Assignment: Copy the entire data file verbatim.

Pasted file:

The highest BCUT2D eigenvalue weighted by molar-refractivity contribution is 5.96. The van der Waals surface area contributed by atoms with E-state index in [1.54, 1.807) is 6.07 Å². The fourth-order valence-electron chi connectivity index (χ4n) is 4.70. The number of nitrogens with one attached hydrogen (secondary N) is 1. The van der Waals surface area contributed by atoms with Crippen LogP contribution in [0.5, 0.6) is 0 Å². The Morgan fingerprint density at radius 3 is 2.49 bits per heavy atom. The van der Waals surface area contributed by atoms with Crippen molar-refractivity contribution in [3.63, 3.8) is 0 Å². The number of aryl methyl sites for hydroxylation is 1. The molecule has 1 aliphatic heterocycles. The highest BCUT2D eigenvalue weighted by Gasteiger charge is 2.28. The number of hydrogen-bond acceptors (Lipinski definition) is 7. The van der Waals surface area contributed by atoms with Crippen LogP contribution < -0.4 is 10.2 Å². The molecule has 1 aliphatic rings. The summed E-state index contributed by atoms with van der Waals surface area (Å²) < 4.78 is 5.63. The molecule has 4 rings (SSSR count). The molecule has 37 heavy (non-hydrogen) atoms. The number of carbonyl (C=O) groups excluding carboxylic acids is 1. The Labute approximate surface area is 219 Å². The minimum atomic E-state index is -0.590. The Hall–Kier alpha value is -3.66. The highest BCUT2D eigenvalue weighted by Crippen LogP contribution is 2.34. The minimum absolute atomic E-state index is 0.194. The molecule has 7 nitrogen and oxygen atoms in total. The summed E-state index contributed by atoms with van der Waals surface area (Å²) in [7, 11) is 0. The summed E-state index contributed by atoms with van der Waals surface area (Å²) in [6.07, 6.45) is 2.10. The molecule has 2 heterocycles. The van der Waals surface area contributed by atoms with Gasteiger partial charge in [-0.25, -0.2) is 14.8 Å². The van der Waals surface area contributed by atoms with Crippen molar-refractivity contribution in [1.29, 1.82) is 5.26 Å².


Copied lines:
The highest BCUT2D eigenvalue weighted by molar-refractivity contribution is 5.96. The van der Waals surface area contributed by atoms with E-state index in [1.54, 1.807) is 6.07 Å². The fourth-order valence-electron chi connectivity index (χ4n) is 4.70. The number of nitrogens with one attached hydrogen (secondary N) is 1. The van der Waals surface area contributed by atoms with Crippen LogP contribution in [0.5, 0.6) is 0 Å². The Morgan fingerprint density at radius 3 is 2.49 bits per heavy atom. The van der Waals surface area contributed by atoms with Crippen molar-refractivity contribution in [3.63, 3.8) is 0 Å². The number of aryl methyl sites for hydroxylation is 1. The molecule has 1 aliphatic heterocycles. The highest BCUT2D eigenvalue weighted by Gasteiger charge is 2.28. The number of hydrogen-bond acceptors (Lipinski definition) is 7. The van der Waals surface area contributed by atoms with Crippen LogP contribution < -0.4 is 10.2 Å². The molecule has 1 aliphatic rings. The summed E-state index contributed by atoms with van der Waals surface area (Å²) < 4.78 is 5.63. The molecule has 4 rings (SSSR count). The molecule has 37 heavy (non-hydrogen) atoms. The number of carbonyl (C=O) groups excluding carboxylic acids is 1. The Labute approximate surface area is 219 Å². The minimum atomic E-state index is -0.590. The Hall–Kier alpha value is -3.66. The highest BCUT2D eigenvalue weighted by Crippen LogP contribution is 2.34. The minimum absolute atomic E-state index is 0.194. The molecule has 7 nitrogen and oxygen atoms in total. The summed E-state index contributed by atoms with van der Waals surface area (Å²) in [7, 11) is 0. The summed E-state index contributed by atoms with van der Waals surface area (Å²) in [6.07, 6.45) is 2.10. The molecule has 2 heterocycles. The van der Waals surface area contributed by atoms with Gasteiger partial charge in [-0.25, -0.2) is 14.8 Å². The van der Waals surface area contributed by atoms with Crippen molar-refractivity contribution in [1.29, 1.82) is 5.26 Å².